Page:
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About Casting Reels, 3D Technology, and View Masters

by francescaslone

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Do you have any idea regarding 3D technology? By definition, 3D stands for "three-dimensional"-- a technology that offers a whole world of fresh possibilities, particularly in the field of entertainment. Using 3D technology in laptop computers, televisions, custom casting reels, cinemas, and other media has really allowed it to earn its specific niche as a valid, widely embraced entertainment technology.

Have you ever wondered how 3D technology works? To understand this exciting technology, you first need to know a bit about how your eyes work. A person's eyes are set a couple of inches apart, and each one actually sees a slightly different image. The brain refines these images, and the difference that the brain "sees" in between the two is what gives the person the capacity to perceive depth.

In a sense, 3D innovation "fools" the brain to perceive depth where there is none. The technology achieves this by displaying two identical images on the display. Early 3D technology used color-tinted glasses to produce 3D pictures: one red, and one blue. These glasses filtered the photos on the screen so that each eye can view a considerably different perspective of a picture. It works, but the pictures formed by these glasses weren't that great. In fact, they've been known to trigger headaches and queasiness.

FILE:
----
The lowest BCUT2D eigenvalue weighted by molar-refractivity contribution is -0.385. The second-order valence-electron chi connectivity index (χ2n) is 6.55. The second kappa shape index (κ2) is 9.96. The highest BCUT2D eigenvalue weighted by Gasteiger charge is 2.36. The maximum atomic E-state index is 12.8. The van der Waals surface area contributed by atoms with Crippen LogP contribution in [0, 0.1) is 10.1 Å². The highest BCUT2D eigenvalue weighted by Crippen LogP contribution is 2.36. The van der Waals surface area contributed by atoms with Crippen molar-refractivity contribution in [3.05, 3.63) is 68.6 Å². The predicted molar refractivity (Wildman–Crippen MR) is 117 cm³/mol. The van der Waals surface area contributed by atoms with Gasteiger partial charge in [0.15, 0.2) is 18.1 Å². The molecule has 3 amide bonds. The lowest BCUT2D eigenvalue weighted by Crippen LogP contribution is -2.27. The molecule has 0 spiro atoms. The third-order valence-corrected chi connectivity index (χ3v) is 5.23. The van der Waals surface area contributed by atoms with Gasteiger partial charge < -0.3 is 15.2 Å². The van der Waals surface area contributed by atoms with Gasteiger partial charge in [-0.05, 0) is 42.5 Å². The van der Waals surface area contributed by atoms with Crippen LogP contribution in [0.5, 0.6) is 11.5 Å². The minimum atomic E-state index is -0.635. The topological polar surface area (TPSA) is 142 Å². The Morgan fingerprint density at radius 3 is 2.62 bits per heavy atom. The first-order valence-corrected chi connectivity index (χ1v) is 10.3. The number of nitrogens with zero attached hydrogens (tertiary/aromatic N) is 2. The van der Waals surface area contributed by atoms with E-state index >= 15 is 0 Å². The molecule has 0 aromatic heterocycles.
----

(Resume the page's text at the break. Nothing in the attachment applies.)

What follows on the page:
Currently, polarized and active shutter glasses are the most preferred forms of 3D viewing devices. Polarized glasses have polarization set at 90-degree angles while two projectors project 2 virtually identical pictures-- one for every eye. Active-shutter glasses are powered glasses with shutters that close and open in time with the refresh speed of the TV monitor. This makes things possible for each eye to perceive just the pictures they are meant to see.

It's also possible to view 3D photos today without using glasses at all. Lens-free 3D technology really appeals to people who like to view 3D movies at length but aren't so fond of wearing glasses while doing so. This can be done by hooking up a special lens onto an LCD television screen. The drawback is you need to be seated within a particular range for the lens to function adequately.

3D technology has surely gone a long way since the View Master devices you may have tinkered with as a kid. Judging from the manner it has advanced, it appears that 3D technology is here to make even more waves. Find out the history of the View-Master from visionnw.com/history-of-3d-technology.html.

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